Illuminating the Darkness: Our Carceral Landscape
Aug. 27 – Oct. 1, 2020 | UCF Art Gallery
Although there are over 2.3 million people currently incarcerated in the United States, the prison system remains largely invisible to the majority of Americans. Prisons tend to be built in rural areas, out-of-view and away from the daily lives of many. The physical and psychological marginalization and minoritization of system-impacted people allows us to ignore mass incarceration, even though it is among the most crucial issues of our time. Illuminating the Darkness: Our Carceral Landscape seeks to shine a light on the effects of incarceration on the lives of Americans. The culmination of a two-year project that brought contemporary artists to Central Florida to participate in a series of discussions with incarcerated students enrolled in classes as part of the Florida Prison Education Project, this exhibition brings together a diverse selection of work made by twenty-five artists from around the world. Whether in sculpture and installation, drawing and painting, video and photography, printmaking and book arts, the collected works explore slavery and freedom, despair and hope, oppression and the immutability of the human spirit.
Hank Willis Thomas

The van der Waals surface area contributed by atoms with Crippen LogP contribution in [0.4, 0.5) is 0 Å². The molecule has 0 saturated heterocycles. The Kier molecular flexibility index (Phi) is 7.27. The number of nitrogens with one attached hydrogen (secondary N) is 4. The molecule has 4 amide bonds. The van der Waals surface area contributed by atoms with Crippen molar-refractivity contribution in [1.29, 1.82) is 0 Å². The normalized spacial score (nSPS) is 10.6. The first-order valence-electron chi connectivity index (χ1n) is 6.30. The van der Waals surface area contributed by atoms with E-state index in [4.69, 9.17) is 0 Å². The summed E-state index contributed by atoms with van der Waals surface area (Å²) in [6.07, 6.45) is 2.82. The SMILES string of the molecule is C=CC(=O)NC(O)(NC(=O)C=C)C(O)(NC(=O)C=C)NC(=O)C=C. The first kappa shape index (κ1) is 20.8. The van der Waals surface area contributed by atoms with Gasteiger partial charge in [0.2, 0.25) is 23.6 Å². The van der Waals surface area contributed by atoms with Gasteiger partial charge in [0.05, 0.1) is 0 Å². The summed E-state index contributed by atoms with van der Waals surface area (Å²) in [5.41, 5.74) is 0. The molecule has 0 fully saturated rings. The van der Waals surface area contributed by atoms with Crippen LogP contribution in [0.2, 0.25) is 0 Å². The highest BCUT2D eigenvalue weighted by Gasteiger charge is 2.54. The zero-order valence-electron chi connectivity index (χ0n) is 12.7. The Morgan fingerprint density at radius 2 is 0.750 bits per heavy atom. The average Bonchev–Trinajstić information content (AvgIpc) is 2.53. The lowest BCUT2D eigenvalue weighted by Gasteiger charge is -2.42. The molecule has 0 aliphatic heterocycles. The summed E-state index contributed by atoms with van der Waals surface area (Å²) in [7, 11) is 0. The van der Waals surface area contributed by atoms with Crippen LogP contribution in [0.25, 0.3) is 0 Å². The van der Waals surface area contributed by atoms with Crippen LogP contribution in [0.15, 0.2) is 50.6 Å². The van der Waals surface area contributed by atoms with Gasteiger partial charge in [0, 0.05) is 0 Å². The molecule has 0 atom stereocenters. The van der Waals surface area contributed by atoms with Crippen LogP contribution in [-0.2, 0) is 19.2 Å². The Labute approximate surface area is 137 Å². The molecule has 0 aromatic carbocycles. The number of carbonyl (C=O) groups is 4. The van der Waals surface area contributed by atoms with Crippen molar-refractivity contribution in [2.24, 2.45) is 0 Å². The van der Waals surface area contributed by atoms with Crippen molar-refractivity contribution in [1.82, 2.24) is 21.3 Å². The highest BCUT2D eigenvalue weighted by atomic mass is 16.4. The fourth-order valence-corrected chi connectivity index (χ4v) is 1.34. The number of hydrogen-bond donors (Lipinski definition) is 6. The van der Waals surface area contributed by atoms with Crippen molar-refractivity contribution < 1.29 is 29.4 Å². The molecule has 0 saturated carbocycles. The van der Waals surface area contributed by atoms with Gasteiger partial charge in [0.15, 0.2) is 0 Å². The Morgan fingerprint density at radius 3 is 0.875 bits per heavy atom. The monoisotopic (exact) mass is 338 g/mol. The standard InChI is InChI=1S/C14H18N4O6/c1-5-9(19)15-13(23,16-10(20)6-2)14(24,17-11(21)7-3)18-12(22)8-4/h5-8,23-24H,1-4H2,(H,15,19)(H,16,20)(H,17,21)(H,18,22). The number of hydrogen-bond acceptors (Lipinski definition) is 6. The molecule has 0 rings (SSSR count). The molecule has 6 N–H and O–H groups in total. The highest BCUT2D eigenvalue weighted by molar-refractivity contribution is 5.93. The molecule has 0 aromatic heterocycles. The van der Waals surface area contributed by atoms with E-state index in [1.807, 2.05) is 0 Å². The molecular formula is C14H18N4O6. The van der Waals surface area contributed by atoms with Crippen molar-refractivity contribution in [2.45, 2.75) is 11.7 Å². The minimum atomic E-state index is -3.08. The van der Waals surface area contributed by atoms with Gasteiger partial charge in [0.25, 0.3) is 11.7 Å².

Daniel McCarthy Clifford
FPEP incarcerated students
Join us for these Virtual Programs
For Freedoms Town Hall on the Carceral Landscape and Art as Activism
Wednesday, Sept. 9 | Noon – 1 p.m. | Watch on YouTube
Sponsored by For Freedoms, the Cornell Museum of Fine Arts, and the UCF Art Gallery and featuring Omari Booker, Gisela Carbonell, and Keri Watson
Panel Discussion on Racism and Mass Incarceration
Wednesday, Sept. 16 | Noon – 1 p.m. | Watch on YouTube
Featuring formerly incarcerated artists and activists Ruben Saldaña, Gale Buswell, Marquis McKenzie, Jason Fronczek, Daniel McCarthy Clifford, Christopher Etienne, Terrell Blount and Jhafis Quintero.
Staged Reading of Dominique Morisseau’s Blood at the Root
Saturday, Oct. 3 | 7 p.m. | Watch Here
Please note that as of September 24, this production has new premiere and streaming dates.
Based on the Jena Six in Louisiana, Dominique Morisseau’s bold and striking play examines racial and social injustice and the power of individual and collective voices in speaking up against racism and prejudice.
Mass incarceration is the most pressing racial justice issue of our time.
View the digital version of the exhibit catalog below.